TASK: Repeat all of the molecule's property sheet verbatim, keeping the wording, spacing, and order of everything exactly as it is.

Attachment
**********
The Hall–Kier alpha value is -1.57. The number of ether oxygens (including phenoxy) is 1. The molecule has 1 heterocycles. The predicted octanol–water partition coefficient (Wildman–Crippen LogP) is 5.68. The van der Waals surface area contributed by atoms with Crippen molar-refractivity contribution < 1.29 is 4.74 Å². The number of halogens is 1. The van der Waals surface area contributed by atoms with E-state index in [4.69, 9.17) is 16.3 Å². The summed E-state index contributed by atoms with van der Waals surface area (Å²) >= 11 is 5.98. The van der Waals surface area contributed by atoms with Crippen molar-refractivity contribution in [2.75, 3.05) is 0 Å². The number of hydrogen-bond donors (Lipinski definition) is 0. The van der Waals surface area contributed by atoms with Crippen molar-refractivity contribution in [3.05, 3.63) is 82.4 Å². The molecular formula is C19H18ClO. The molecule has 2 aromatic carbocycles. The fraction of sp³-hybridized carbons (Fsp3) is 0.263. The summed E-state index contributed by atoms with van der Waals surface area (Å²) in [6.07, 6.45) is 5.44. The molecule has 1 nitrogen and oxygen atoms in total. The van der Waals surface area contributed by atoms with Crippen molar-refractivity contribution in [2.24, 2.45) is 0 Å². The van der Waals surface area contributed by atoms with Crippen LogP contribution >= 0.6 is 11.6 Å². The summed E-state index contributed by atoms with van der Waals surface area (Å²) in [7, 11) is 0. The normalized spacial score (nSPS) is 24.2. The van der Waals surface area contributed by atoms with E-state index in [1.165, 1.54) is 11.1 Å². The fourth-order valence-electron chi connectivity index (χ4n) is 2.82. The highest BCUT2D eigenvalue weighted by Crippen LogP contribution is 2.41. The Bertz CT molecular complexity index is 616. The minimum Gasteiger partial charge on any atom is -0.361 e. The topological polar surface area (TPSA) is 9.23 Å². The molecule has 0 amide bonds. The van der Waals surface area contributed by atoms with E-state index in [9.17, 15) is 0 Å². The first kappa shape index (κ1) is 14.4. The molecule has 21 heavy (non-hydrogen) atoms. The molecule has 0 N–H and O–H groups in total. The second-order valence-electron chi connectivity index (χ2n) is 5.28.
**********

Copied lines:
The Hall–Kier alpha value is -1.57. The number of ether oxygens (including phenoxy) is 1. The molecule has 1 heterocycles. The predicted octanol–water partition coefficient (Wildman–Crippen LogP) is 5.68. The van der Waals surface area contributed by atoms with Crippen molar-refractivity contribution < 1.29 is 4.74 Å². The number of halogens is 1. The van der Waals surface area contributed by atoms with E-state index in [4.69, 9.17) is 16.3 Å². The summed E-state index contributed by atoms with van der Waals surface area (Å²) >= 11 is 5.98. The van der Waals surface area contributed by atoms with Crippen molar-refractivity contribution in [2.75, 3.05) is 0 Å². The number of hydrogen-bond donors (Lipinski definition) is 0. The van der Waals surface area contributed by atoms with Crippen molar-refractivity contribution in [3.05, 3.63) is 82.4 Å². The molecular formula is C19H18ClO. The molecule has 2 aromatic carbocycles. The fraction of sp³-hybridized carbons (Fsp3) is 0.263. The summed E-state index contributed by atoms with van der Waals surface area (Å²) in [6.07, 6.45) is 5.44. The molecule has 1 nitrogen and oxygen atoms in total. The van der Waals surface area contributed by atoms with Crippen molar-refractivity contribution in [2.24, 2.45) is 0 Å². The van der Waals surface area contributed by atoms with Crippen LogP contribution >= 0.6 is 11.6 Å². The summed E-state index contributed by atoms with van der Waals surface area (Å²) in [7, 11) is 0. The normalized spacial score (nSPS) is 24.2. The van der Waals surface area contributed by atoms with E-state index in [1.165, 1.54) is 11.1 Å². The fourth-order valence-electron chi connectivity index (χ4n) is 2.82. The highest BCUT2D eigenvalue weighted by Crippen LogP contribution is 2.41. The Bertz CT molecular complexity index is 616. The minimum Gasteiger partial charge on any atom is -0.361 e. The topological polar surface area (TPSA) is 9.23 Å². The molecule has 0 amide bonds. The van der Waals surface area contributed by atoms with E-state index in [9.17, 15) is 0 Å². The first kappa shape index (κ1) is 14.4. The molecule has 21 heavy (non-hydrogen) atoms. The molecule has 0 N–H and O–H groups in total. The second-order valence-electron chi connectivity index (χ2n) is 5.28.